Update: See also Liristis v Gadelrabb  NSWSC 441, and Mackintosh v Commissioner of Police (NSW)  NSWSC 1064. And Taylor v O’Neill  NSWSC 626 where a solicitor sued for negligence successfully resisted an application to set aside a subpoena issued to the police to produce the plaintiff’s criminal record in circumstances where its contents were relevant only to credit in a ‘she said, he said’ contest of evidence between him and the former client plaintiff.
Original post: The short answer is — yes. Jack Brabham Engines Ltd v Beare  FCA 35 is a decision on an application to set aside a subpoena. One of the plaintiffs subpoenaed the police to produce the ‘criminal history records’ of one of the respondents. The plaintiff said the documents were potentially relevant to the credit of the respondent. Evidently, there was some evidence in the case, admitted subject to the resolution of objections ‘relating to the conduct of [the respondent] involving the police and alleged offences which … would or could be of apparent relevance to the matters between the parties in this case.’ So the subpoena could not be regarded as just a fishing expedition. The credibility of the defendant’s evidence was likely to be important for the resolution of the case. Relatively recently appointed Justice Jayne Jagot found that the subpoena was not an abuse of process and refused to set it aside. Her Honour emphasised, however, that the fact that she refused to set aside the subpoena was only phase one in the multi-phase life of a subpoena.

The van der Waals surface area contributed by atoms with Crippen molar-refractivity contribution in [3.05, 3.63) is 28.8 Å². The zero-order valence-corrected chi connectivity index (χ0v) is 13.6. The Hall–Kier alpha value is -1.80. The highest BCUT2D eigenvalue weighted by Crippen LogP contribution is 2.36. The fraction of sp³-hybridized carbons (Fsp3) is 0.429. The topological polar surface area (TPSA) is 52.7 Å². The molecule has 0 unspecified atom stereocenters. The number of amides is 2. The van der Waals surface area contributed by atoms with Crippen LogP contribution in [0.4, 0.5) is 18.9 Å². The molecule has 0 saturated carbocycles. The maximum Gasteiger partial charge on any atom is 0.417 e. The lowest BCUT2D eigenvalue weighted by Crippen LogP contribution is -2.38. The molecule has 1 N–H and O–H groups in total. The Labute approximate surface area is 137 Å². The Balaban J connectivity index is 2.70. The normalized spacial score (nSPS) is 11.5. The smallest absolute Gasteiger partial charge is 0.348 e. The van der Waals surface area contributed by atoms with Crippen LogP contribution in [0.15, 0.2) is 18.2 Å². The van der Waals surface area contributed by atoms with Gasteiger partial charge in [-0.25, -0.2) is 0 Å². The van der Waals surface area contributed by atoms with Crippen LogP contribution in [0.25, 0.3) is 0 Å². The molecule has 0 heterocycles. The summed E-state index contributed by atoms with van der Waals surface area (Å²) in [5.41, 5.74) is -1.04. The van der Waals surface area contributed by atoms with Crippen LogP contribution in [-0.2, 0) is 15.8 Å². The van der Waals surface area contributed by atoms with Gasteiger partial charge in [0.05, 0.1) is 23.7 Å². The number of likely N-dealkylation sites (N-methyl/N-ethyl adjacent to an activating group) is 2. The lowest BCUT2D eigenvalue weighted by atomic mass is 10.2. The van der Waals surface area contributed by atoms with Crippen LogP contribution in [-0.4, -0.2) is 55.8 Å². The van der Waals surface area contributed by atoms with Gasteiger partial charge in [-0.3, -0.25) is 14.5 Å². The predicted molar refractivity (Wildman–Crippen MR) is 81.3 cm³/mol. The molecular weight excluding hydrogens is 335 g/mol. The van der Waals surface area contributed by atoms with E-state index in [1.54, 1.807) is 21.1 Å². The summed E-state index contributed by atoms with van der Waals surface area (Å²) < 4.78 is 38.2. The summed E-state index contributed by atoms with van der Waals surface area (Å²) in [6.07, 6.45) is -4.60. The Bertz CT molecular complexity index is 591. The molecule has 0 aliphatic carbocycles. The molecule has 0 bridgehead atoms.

Yet to be ruled on were whether the plaintiff should be permitted to inspect the documents produced in response to it, and if so on what terms, and whether any particular document so produced was admissible. Under the uniform evidence legislation, evidence as to the credit of a witness is inadmissible: s. 102. There is a wide exception to that rule, namely that evidence adduced through the cross-examination of a witness which goes to that witness’s credit is admissible if it meets certain tests: s. 103. Those tests are stricter under the uniform evidence legislation than they were at common law; only ‘if the evidence could substantially affect the assessment of the credibility of the witness’ is it admissible. In this case, if the ‘criminal history records’ of the defendant revealed that he had committed crimes sufficiently recently, which were either inherently relevant to his credibility (e.g. perjury or a dishonesty offencee) or the nature of which were sufficiently relevant to the the case then cross-examination by reference to them would be allowed.
Other cases which have considered similar questions include:
- Dorajay Pty Limited v Aristocrat Leisure Ltd  FCA 588
- Cosco Holdings Pty Limited v Federal Commissioner of Taxation  FCA 1504
- Fried v National Australia Bank Ltd (2000) 175 ALR 194;  FCA 911
- Brand v Digi-Tech (Australia) Pty Ltd  NSWSC 425
- Comcare v Maganga (2008) 101 ALD 68;  FCA 285
- Australian Securities and Investments Commission v Whitlam (2002) 42 ACSR 143;  NSWSC 526
- Liristis v Gadelrabb  NSWSC 441.